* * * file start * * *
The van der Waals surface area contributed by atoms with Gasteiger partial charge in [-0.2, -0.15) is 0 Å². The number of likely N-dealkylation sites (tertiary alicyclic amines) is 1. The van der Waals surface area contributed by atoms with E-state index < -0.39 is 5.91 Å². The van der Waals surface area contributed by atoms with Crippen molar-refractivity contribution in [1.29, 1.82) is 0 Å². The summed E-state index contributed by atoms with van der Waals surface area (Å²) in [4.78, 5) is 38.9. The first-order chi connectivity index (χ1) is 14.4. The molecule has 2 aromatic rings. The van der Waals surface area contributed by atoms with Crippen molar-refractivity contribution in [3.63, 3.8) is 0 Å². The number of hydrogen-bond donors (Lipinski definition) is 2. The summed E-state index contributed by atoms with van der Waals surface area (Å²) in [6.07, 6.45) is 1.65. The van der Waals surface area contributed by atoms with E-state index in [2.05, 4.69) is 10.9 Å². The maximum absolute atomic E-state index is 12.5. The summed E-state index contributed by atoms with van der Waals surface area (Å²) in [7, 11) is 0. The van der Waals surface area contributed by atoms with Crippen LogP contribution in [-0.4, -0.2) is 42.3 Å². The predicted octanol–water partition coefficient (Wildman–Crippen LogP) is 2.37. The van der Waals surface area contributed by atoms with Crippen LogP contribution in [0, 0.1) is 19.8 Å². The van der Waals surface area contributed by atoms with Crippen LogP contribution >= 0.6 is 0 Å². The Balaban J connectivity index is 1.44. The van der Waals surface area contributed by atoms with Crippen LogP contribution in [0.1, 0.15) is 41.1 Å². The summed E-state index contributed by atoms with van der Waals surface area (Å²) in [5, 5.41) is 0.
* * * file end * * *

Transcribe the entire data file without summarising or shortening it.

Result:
The van der Waals surface area contributed by atoms with Gasteiger partial charge in [-0.2, -0.15) is 0 Å². The number of likely N-dealkylation sites (tertiary alicyclic amines) is 1. The van der Waals surface area contributed by atoms with E-state index < -0.39 is 5.91 Å². The van der Waals surface area contributed by atoms with Crippen molar-refractivity contribution in [1.29, 1.82) is 0 Å². The summed E-state index contributed by atoms with van der Waals surface area (Å²) in [4.78, 5) is 38.9. The first-order chi connectivity index (χ1) is 14.4. The molecule has 2 aromatic rings. The van der Waals surface area contributed by atoms with Crippen molar-refractivity contribution in [3.63, 3.8) is 0 Å². The number of hydrogen-bond donors (Lipinski definition) is 2. The summed E-state index contributed by atoms with van der Waals surface area (Å²) in [6.07, 6.45) is 1.65. The van der Waals surface area contributed by atoms with E-state index in [2.05, 4.69) is 10.9 Å². The maximum absolute atomic E-state index is 12.5. The summed E-state index contributed by atoms with van der Waals surface area (Å²) in [7, 11) is 0. The van der Waals surface area contributed by atoms with Crippen LogP contribution in [-0.4, -0.2) is 42.3 Å². The predicted octanol–water partition coefficient (Wildman–Crippen LogP) is 2.37. The van der Waals surface area contributed by atoms with Crippen LogP contribution in [0, 0.1) is 19.8 Å². The van der Waals surface area contributed by atoms with Crippen LogP contribution >= 0.6 is 0 Å². The Balaban J connectivity index is 1.44. The van der Waals surface area contributed by atoms with Crippen LogP contribution in [0.1, 0.15) is 41.1 Å². The summed E-state index contributed by atoms with van der Waals surface area (Å²) in [5, 5.41) is 0.